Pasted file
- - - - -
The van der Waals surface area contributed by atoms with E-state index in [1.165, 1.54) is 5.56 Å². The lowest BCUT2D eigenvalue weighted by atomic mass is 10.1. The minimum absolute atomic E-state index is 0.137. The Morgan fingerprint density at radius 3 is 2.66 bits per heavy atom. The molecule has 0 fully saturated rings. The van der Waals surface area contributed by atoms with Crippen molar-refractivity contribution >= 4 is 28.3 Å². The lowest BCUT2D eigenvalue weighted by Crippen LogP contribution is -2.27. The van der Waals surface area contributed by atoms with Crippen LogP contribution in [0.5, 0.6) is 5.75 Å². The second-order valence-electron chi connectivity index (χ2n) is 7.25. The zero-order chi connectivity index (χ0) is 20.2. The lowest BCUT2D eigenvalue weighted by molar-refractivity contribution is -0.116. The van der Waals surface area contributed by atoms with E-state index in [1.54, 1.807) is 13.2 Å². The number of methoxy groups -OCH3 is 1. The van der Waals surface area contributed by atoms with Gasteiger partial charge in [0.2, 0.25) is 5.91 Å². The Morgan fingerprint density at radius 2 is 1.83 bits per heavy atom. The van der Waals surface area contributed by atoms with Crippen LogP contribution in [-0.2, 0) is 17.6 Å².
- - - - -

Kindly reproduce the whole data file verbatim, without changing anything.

The van der Waals surface area contributed by atoms with E-state index in [1.165, 1.54) is 5.56 Å². The lowest BCUT2D eigenvalue weighted by atomic mass is 10.1. The minimum absolute atomic E-state index is 0.137. The Morgan fingerprint density at radius 3 is 2.66 bits per heavy atom. The molecule has 0 fully saturated rings. The van der Waals surface area contributed by atoms with Crippen molar-refractivity contribution >= 4 is 28.3 Å². The lowest BCUT2D eigenvalue weighted by Crippen LogP contribution is -2.27. The van der Waals surface area contributed by atoms with Crippen LogP contribution in [0.5, 0.6) is 5.75 Å². The second-order valence-electron chi connectivity index (χ2n) is 7.25. The zero-order chi connectivity index (χ0) is 20.2. The lowest BCUT2D eigenvalue weighted by molar-refractivity contribution is -0.116. The van der Waals surface area contributed by atoms with E-state index in [1.54, 1.807) is 13.2 Å². The number of methoxy groups -OCH3 is 1. The van der Waals surface area contributed by atoms with Gasteiger partial charge in [0.2, 0.25) is 5.91 Å². The Morgan fingerprint density at radius 2 is 1.83 bits per heavy atom. The van der Waals surface area contributed by atoms with Crippen LogP contribution in [-0.2, 0) is 17.6 Å².